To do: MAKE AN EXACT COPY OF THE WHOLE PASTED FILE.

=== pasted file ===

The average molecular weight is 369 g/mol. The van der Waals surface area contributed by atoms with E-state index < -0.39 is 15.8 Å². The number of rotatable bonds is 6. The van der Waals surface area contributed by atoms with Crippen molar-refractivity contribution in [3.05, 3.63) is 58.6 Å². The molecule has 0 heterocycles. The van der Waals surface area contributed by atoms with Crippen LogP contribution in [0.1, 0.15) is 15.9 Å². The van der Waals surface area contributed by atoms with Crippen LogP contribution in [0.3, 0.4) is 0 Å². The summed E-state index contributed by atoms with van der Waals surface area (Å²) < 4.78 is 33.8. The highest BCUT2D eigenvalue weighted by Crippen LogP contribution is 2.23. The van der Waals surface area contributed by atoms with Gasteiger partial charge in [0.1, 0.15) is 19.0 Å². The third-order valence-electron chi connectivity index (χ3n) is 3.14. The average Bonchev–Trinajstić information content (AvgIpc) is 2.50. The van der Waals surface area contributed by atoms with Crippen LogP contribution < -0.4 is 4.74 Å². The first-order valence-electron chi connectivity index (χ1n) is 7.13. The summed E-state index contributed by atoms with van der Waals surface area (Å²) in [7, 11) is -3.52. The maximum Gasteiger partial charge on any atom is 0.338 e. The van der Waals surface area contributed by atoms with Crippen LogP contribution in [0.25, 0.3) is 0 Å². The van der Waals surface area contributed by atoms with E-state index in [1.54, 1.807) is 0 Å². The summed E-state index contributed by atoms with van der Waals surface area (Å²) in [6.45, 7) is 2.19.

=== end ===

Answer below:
The average molecular weight is 369 g/mol. The van der Waals surface area contributed by atoms with E-state index < -0.39 is 15.8 Å². The number of rotatable bonds is 6. The van der Waals surface area contributed by atoms with Crippen molar-refractivity contribution in [3.05, 3.63) is 58.6 Å². The molecule has 0 heterocycles. The van der Waals surface area contributed by atoms with Crippen LogP contribution in [0.1, 0.15) is 15.9 Å². The van der Waals surface area contributed by atoms with Crippen LogP contribution in [0.3, 0.4) is 0 Å². The summed E-state index contributed by atoms with van der Waals surface area (Å²) < 4.78 is 33.8. The highest BCUT2D eigenvalue weighted by Crippen LogP contribution is 2.23. The van der Waals surface area contributed by atoms with Gasteiger partial charge in [0.1, 0.15) is 19.0 Å². The third-order valence-electron chi connectivity index (χ3n) is 3.14. The average Bonchev–Trinajstić information content (AvgIpc) is 2.50. The van der Waals surface area contributed by atoms with Crippen LogP contribution < -0.4 is 4.74 Å². The first-order valence-electron chi connectivity index (χ1n) is 7.13. The summed E-state index contributed by atoms with van der Waals surface area (Å²) in [7, 11) is -3.52. The maximum Gasteiger partial charge on any atom is 0.338 e. The van der Waals surface area contributed by atoms with Crippen LogP contribution in [0.25, 0.3) is 0 Å². The van der Waals surface area contributed by atoms with E-state index in [1.54, 1.807) is 0 Å². The summed E-state index contributed by atoms with van der Waals surface area (Å²) in [6.45, 7) is 2.19.